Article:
The social networking firm is now targeting a time frame of April to June 2012 for an initial public offering, WSJ reported citing people familiar with the matter.
The company is exploring raising $10 billion in its IPO—what would be one of the largest offerings ever—in a deal that might assign Facebook a $100 billion valuation, a number greater than twice that of such stalwarts as Hewlett-Packard Co. and 3M Co.
The social network, which now claims more than 800 million members after seven years of explosive growth, has not selected bankers to manage what would be a very closely watched IPO. But it had drafted an internal prospectus and was ready at any moment to pull the IPO trigger, the Journal cited people familiar with the matter as saying.
Facebook’s $100 billion valuation would be twice as high as it was in January, when the company announced a $1.5 billion investment from Goldman Sachs Group Inc. (GS) and other backers. Facebook aims to capitalize on strong demand for social- networking IPOs, said Josef Schuster, founder of Chicago-based IPOX Schuster LLC.
“It’s obviously a very steep valuation,” said Schuster, whose firm invests in IPOs and oversees about $2.5 billion in assets. “They are realizing their window of opportunity, and they want to do it sooner rather than later.”
Facebook Chief Executive Mark Zuckerberg has in the past publicly expressed reluctance to do an IPO. And he has opted to keep Facebook private longer than many suspected he would.
But he is warming to the idea. Facebook is now in internal discussions over the timing of its filing with the Securities and Exchange Commission, and is considering filing dates as early as this year, said these people. Mr. Zuckerberg hasn’t made any final decisions, these people cautioned.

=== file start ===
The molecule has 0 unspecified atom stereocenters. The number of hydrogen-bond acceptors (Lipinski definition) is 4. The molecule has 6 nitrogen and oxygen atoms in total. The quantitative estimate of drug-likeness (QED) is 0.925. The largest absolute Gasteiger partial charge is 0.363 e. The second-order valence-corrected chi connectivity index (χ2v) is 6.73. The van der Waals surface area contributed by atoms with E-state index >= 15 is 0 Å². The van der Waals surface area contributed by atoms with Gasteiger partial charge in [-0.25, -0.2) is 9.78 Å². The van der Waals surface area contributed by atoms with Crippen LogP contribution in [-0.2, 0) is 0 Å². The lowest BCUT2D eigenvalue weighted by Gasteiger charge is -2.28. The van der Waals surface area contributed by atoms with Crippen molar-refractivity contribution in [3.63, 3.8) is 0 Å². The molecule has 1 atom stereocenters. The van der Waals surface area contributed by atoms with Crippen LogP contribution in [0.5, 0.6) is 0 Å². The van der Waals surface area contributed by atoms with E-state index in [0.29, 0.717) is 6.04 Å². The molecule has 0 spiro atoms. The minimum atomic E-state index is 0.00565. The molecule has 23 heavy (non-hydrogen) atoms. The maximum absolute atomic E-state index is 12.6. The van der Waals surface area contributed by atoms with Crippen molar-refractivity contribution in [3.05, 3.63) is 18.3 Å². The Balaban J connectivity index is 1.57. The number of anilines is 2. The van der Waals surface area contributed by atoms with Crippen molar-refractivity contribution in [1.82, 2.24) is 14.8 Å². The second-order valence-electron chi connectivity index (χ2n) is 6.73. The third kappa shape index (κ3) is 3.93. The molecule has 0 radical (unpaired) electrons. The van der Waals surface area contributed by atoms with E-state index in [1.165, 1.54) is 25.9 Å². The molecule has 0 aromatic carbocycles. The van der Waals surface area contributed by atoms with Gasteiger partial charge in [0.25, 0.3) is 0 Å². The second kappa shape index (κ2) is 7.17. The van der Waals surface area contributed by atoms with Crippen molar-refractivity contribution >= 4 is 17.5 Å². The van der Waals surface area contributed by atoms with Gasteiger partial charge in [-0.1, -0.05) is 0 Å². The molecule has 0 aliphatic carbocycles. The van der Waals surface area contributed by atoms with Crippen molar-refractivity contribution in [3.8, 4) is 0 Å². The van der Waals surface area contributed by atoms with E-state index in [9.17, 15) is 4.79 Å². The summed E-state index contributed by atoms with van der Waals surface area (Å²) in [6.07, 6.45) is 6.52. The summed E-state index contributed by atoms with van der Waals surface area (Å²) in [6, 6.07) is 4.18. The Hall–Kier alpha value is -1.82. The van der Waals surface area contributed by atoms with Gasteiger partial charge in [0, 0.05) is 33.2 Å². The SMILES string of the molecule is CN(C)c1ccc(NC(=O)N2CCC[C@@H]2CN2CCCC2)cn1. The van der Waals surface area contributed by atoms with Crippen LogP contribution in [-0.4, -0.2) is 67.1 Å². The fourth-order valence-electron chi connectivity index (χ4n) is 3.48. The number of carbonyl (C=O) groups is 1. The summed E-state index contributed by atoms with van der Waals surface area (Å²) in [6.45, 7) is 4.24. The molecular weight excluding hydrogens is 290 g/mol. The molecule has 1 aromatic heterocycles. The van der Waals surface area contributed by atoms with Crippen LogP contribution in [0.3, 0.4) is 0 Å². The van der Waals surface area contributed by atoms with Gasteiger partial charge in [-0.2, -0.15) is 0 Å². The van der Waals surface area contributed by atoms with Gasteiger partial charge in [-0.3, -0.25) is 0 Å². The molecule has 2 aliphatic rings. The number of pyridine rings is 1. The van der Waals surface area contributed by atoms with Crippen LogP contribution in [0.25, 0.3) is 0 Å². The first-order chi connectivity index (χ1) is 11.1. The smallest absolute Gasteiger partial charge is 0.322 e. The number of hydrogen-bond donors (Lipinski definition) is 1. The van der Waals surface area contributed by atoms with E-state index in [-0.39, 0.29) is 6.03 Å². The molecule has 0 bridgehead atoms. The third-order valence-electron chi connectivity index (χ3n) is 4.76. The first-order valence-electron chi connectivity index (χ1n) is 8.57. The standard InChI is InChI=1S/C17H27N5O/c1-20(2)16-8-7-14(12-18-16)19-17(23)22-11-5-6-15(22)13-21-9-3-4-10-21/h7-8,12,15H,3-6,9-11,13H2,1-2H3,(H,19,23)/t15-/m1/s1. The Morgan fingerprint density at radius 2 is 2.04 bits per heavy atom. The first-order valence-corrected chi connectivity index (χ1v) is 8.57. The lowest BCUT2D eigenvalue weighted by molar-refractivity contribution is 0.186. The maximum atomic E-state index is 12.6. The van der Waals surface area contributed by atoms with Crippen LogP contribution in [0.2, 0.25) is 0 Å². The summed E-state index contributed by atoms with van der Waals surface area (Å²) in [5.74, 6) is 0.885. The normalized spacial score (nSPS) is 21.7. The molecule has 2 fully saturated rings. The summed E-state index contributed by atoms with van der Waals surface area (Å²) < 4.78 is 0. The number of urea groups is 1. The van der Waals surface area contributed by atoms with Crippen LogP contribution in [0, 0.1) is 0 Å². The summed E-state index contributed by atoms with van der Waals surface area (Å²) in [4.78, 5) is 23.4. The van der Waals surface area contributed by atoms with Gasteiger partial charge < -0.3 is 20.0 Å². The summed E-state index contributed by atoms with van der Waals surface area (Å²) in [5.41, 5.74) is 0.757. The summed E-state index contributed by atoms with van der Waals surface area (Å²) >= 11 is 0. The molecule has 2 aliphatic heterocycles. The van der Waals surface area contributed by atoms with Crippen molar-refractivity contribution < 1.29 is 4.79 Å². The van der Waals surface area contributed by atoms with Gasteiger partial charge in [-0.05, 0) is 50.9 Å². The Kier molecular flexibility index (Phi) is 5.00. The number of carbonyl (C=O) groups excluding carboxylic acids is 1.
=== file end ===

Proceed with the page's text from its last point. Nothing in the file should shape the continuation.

Facebook’s IPO is far enough away that the details may change, said Lise Buyer, principal of the Class V Group, an IPO advisory firm.
“It’s far too early to accurately predict where the valuation will be on deal day,” she said.
Facebook expects to be required by U.S. regulators to disclose financial results by April 30, 2012, if it doesn’t go public by then, the company said in January. Facebook decided to wait until 2012 for its IPO to give Mark Zuckerberg more time to gain users and boost sales, people familiar with the matter said last year.
Facebook has become one of the world’s most popular Web destinations, challenging established companies such as Google Inc and Yahoo Inc for consumers’ online time and for advertising dollars.
Facebook does not disclose its financial results, but a source familiar with the situation told Reuters earlier this year that the company’s revenue in the first six months of 2011 doubled year-on-year to $1.6 billion.
Facebook could publish its financial information come April without an IPO, but board members and top executives have privately acknowledged that it would leave the company at a severe disadvantage, since they would have most of the liability that comes with being a public company, but lose out on the fundraising benefits of a public offering, said these people.
Companies often explore an IPO once they have $100 million in revenue. Facebook is expected to debut with more than $4 billion in revenue, making it bigger than Web veteran Yahoo Inc.
Only 13 IPOs have ever been completed with a value greater than $10 billion, and just three of those have been for U.S. companies, according to Dealogic, which tracks new securities issues. The only U.S. issuers at that size level have been Visa Inc. at $19.7 billion in 2008; General Motors Co. at $18.1 billion in 2010; and AT&T Wireless Services Inc. at $10.6 billion in 2000. [via The Wall Street Journal, Bloomberg, Forbes and Reuters]